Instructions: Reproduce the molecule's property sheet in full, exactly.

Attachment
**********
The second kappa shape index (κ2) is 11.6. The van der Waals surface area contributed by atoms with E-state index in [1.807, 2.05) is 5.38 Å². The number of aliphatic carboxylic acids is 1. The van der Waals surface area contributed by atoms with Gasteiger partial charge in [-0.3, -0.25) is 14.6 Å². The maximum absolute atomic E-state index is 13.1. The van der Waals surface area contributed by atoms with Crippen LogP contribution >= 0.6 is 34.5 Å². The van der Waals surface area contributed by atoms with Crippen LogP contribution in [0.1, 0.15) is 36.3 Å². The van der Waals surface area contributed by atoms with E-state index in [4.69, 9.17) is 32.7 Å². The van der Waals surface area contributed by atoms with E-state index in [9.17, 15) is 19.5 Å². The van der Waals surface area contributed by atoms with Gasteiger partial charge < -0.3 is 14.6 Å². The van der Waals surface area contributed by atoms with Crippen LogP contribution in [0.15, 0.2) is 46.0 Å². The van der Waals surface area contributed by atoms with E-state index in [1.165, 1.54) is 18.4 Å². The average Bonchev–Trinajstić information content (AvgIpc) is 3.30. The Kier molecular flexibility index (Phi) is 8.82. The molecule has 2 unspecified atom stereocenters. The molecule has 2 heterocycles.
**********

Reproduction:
The second kappa shape index (κ2) is 11.6. The van der Waals surface area contributed by atoms with E-state index in [1.807, 2.05) is 5.38 Å². The number of aliphatic carboxylic acids is 1. The van der Waals surface area contributed by atoms with Gasteiger partial charge in [-0.3, -0.25) is 14.6 Å². The maximum absolute atomic E-state index is 13.1. The van der Waals surface area contributed by atoms with Crippen LogP contribution >= 0.6 is 34.5 Å². The van der Waals surface area contributed by atoms with Crippen LogP contribution in [0.1, 0.15) is 36.3 Å². The van der Waals surface area contributed by atoms with E-state index in [4.69, 9.17) is 32.7 Å². The van der Waals surface area contributed by atoms with E-state index in [9.17, 15) is 19.5 Å². The van der Waals surface area contributed by atoms with Gasteiger partial charge < -0.3 is 14.6 Å². The van der Waals surface area contributed by atoms with Crippen LogP contribution in [0.15, 0.2) is 46.0 Å². The van der Waals surface area contributed by atoms with E-state index in [1.165, 1.54) is 18.4 Å². The average Bonchev–Trinajstić information content (AvgIpc) is 3.30. The Kier molecular flexibility index (Phi) is 8.82. The molecule has 2 unspecified atom stereocenters. The molecule has 2 heterocycles.